Blue House made report on ex-mayor of UlsanProsecutors are said to have recently collected testimony that indicates President Moon Jae-in’s former secretary for civil affairs compiled a report accusing the aides of Ulsan’s former mayor of misconduct - and passed the report to the police, pressuring officers to investigate them three months before the mayor tried to run for a second term last year.
Former Ulsan Mayor Kim Gi-hyeon, who was nominated by the main opposition Liberty Korea Party (LKP) in March 2018 to serve four more years, lost to Song Cheol-ho, the ruling Democratic Party’s candidate, who’s known to have close ties with Moon.
Sources from political and legal circles who exclusively spoke with the JoongAng Ilbo Thursday on the condition of anonymity said that Park Hyoung-chul, Moon’s secretary for anticorruption, met with an investigator from Ulsan’s prosecution about two weeks ago and testified that Moon’s former secretary for civil affairs, Baek Won-woo, compiled the report on Kim’s aides.
Park said Baek handed the report to him, though it remains unclear exactly how Park handled the information. Park is known to have recently submitted a letter of resignation to the Blue House.
Prosecutors believe Baek’s sources were construction workers and police officers in Ulsan. The report was eventually passed on from the Blue House to the Korean National Police Agency in October 2017 and then to the Ulsan Metropolitan Police Agency in December 2017. Ulsan police launched an investigation into the allegations in March 2018, three months before the Ulsan mayoral election.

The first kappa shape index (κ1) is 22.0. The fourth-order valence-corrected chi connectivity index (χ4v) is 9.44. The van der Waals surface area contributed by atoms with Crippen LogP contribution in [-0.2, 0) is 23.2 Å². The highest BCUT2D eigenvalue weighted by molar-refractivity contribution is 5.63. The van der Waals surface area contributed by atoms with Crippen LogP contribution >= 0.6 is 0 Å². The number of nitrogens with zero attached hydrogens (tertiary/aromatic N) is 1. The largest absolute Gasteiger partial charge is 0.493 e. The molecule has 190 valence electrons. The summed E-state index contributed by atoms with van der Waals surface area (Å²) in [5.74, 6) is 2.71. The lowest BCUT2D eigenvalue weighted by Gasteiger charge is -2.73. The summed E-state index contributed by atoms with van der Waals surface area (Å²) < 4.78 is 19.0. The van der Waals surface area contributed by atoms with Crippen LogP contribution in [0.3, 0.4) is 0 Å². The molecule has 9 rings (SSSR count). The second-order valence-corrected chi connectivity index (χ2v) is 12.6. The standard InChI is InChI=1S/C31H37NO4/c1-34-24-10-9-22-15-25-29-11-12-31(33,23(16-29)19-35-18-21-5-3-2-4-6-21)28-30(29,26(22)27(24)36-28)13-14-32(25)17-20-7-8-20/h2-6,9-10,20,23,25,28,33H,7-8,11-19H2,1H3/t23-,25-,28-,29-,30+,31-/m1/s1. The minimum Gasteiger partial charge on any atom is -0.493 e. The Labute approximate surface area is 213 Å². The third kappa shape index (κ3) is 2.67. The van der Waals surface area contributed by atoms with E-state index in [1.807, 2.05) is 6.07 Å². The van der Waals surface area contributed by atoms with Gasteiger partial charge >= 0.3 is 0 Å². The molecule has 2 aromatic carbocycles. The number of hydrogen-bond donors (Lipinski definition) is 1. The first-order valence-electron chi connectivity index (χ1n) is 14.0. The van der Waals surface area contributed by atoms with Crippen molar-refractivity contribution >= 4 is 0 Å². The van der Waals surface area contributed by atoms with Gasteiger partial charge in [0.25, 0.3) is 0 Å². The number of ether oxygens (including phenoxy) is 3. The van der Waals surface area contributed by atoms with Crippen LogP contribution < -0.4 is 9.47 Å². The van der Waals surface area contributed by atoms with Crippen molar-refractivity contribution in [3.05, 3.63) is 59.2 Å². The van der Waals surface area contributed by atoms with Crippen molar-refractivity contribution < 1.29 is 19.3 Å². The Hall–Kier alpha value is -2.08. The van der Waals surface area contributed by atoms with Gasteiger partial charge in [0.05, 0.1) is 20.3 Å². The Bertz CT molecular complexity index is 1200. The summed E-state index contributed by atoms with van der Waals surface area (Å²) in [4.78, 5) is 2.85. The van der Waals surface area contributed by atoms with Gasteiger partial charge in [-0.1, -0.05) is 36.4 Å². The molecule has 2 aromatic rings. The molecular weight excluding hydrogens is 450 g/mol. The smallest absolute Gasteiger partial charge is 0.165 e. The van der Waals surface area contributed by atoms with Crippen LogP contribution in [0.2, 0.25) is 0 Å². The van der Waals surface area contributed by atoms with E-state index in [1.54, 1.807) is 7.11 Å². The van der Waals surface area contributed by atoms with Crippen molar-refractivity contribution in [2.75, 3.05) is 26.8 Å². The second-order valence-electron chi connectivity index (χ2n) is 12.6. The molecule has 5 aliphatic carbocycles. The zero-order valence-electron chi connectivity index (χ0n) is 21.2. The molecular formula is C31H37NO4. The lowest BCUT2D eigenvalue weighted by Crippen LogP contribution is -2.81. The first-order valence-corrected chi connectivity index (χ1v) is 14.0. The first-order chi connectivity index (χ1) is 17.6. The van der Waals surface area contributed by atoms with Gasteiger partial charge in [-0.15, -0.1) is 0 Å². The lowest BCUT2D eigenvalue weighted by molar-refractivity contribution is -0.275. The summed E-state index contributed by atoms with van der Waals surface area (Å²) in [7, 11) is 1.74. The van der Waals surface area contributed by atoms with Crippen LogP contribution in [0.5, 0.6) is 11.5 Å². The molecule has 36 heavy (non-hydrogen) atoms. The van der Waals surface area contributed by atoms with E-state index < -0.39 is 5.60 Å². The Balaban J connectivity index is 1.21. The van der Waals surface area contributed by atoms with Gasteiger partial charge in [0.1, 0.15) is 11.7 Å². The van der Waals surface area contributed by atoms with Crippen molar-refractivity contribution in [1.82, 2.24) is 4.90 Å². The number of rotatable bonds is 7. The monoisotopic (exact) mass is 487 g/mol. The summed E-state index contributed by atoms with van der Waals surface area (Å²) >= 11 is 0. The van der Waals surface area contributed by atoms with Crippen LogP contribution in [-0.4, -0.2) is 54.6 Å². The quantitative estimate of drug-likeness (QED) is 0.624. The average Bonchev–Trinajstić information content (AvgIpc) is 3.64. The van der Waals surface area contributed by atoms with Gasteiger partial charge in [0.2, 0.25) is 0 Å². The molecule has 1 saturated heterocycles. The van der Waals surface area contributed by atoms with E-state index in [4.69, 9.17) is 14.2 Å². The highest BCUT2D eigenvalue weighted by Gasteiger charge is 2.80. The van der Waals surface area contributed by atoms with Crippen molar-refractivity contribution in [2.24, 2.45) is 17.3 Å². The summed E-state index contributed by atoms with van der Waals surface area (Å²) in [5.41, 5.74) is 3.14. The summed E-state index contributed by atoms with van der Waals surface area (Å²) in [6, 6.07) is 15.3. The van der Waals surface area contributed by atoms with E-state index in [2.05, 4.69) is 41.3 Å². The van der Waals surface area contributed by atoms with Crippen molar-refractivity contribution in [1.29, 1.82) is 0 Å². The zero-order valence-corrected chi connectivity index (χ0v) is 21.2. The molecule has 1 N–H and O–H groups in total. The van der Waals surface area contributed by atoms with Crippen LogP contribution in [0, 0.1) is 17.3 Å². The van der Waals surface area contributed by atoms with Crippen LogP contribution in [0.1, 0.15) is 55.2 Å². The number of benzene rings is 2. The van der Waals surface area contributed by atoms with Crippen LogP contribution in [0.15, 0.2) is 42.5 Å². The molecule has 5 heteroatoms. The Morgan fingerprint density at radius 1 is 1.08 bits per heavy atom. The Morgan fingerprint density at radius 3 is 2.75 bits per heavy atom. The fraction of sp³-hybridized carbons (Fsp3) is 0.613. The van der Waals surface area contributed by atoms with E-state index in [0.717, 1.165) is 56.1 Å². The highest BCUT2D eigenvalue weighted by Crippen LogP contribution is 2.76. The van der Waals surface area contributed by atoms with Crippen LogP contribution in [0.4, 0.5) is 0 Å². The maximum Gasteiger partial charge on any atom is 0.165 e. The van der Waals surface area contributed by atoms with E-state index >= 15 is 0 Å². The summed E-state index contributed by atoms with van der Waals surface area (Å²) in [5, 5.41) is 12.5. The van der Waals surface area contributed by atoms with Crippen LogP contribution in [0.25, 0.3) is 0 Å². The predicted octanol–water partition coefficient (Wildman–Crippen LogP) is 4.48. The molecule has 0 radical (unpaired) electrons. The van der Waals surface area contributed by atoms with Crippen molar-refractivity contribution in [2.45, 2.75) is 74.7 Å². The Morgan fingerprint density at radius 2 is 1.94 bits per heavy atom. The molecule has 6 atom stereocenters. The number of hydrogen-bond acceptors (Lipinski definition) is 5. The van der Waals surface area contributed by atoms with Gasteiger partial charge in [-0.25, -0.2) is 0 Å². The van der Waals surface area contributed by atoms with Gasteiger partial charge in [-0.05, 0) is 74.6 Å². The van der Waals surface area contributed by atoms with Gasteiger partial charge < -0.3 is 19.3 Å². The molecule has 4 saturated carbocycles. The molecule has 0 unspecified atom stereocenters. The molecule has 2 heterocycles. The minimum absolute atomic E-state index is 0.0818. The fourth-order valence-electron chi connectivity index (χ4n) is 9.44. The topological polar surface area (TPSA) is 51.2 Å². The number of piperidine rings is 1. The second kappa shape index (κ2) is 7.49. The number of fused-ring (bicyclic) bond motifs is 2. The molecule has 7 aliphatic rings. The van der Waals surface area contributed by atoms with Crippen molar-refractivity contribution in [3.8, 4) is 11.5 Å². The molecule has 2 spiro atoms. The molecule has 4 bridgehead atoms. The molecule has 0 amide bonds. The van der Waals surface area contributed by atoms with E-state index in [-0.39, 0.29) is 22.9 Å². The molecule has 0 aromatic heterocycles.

In a statement Thursday, Baek vaguely said he “can’t specially remember” giving the report to Park because he used to receive so many tip-offs everyday at the Blue House, adding, “If I did hand it over to the office of the anticorruption secretary, it might not be the only one I handed over.”
Baek said it was part of his day-to-day work to pass on tip-offs to other offices of Blue House secretaries, stressing that the Ulsan mayor’s case “wasn’t even something worth reporting to the senior secretary for civil affairs,” alluding that scandal-plagued Cho Kuk had nothing to do with it.
Cho was the presidential senior secretary for civil affairs from May 2017 to July this year.
Baek stressed it was a “unique feature” of the Blue House civil affairs office to pass on information to investigative authorities, which has been a “decades-old” practice.
Recent news reports accusing the Blue House of meddling in the Ulsan mayoral election first emerged Tuesday when Ulsan prosecutors said they handed the case over to the Seoul Central District Prosecutors’ Office after spending nearly a year questioning witnesses.
Ulsan prosecutors said the case was referred to Seoul prosecutors because “most people” related to it were in Seoul.
Seoul prosecutors said they were reviewing the documents they received from their counterparts in Ulsan.
In March 2018, Ulsan police launched a probe into Kim’s younger sibling and Kim’s chief secretary on allegations they interfered in public construction deals. The police referred the cases to Ulsan prosecutors on May 11, just a month before the June 13 local elections.
In March this year, Ulsan prosecutors cleared them of their charges and criticized Ulsan police for “causing controversy” by failing to keep with political neutrality and abusing their investigative authority.
The LKP filed a complaint against Ulsan’s police chief who supervised the investigation, who’s now the police chief of Daejeon, Hwang Un-ha, accusing him of abusing his official authority and violating the Public Official Election Law.
Hwang denied receiving any orders from the Blue House. Hwang has applied for early retirement in order to run in next year’s general election for a seat in the National Assembly, representing Daejeon.
BY KIM MIN-SANG, LEE SUNG-EUN AND PARK TAE-IN [firstname.lastname@example.org]